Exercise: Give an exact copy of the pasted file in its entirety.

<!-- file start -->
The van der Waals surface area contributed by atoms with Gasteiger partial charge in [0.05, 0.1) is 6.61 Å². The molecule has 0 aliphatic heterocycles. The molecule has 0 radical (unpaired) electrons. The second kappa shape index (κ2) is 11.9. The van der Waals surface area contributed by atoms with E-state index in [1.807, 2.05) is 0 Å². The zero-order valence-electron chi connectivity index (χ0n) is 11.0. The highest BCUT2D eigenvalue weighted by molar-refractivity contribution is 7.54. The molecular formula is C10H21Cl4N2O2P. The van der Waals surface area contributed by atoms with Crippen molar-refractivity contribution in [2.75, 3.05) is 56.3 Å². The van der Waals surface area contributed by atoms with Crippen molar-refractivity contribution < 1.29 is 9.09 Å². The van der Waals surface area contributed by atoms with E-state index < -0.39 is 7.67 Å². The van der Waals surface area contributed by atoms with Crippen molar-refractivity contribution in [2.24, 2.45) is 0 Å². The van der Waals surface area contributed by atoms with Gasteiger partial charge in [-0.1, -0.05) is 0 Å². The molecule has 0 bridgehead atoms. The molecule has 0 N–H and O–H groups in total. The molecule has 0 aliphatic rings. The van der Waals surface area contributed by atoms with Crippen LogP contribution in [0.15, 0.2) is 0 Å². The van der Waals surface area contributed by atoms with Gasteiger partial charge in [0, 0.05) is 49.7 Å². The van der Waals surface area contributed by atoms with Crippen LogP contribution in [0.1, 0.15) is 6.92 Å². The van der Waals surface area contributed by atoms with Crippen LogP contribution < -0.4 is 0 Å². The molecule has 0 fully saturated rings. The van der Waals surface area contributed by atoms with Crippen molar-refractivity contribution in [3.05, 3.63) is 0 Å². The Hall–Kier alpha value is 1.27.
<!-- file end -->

The van der Waals surface area contributed by atoms with Gasteiger partial charge in [0.05, 0.1) is 6.61 Å². The molecule has 0 aliphatic heterocycles. The molecule has 0 radical (unpaired) electrons. The second kappa shape index (κ2) is 11.9. The van der Waals surface area contributed by atoms with E-state index in [1.807, 2.05) is 0 Å². The zero-order valence-electron chi connectivity index (χ0n) is 11.0. The highest BCUT2D eigenvalue weighted by molar-refractivity contribution is 7.54. The molecular formula is C10H21Cl4N2O2P. The van der Waals surface area contributed by atoms with Crippen molar-refractivity contribution in [2.75, 3.05) is 56.3 Å². The van der Waals surface area contributed by atoms with Crippen molar-refractivity contribution < 1.29 is 9.09 Å². The van der Waals surface area contributed by atoms with E-state index < -0.39 is 7.67 Å². The van der Waals surface area contributed by atoms with Crippen molar-refractivity contribution in [2.24, 2.45) is 0 Å². The van der Waals surface area contributed by atoms with Gasteiger partial charge in [-0.1, -0.05) is 0 Å². The molecule has 0 bridgehead atoms. The molecule has 0 N–H and O–H groups in total. The molecule has 0 aliphatic rings. The van der Waals surface area contributed by atoms with Crippen LogP contribution in [0.15, 0.2) is 0 Å². The van der Waals surface area contributed by atoms with Gasteiger partial charge in [0, 0.05) is 49.7 Å². The van der Waals surface area contributed by atoms with Crippen LogP contribution in [0.1, 0.15) is 6.92 Å². The van der Waals surface area contributed by atoms with Crippen LogP contribution < -0.4 is 0 Å². The molecule has 0 fully saturated rings. The van der Waals surface area contributed by atoms with Crippen molar-refractivity contribution in [3.05, 3.63) is 0 Å². The Hall–Kier alpha value is 1.27.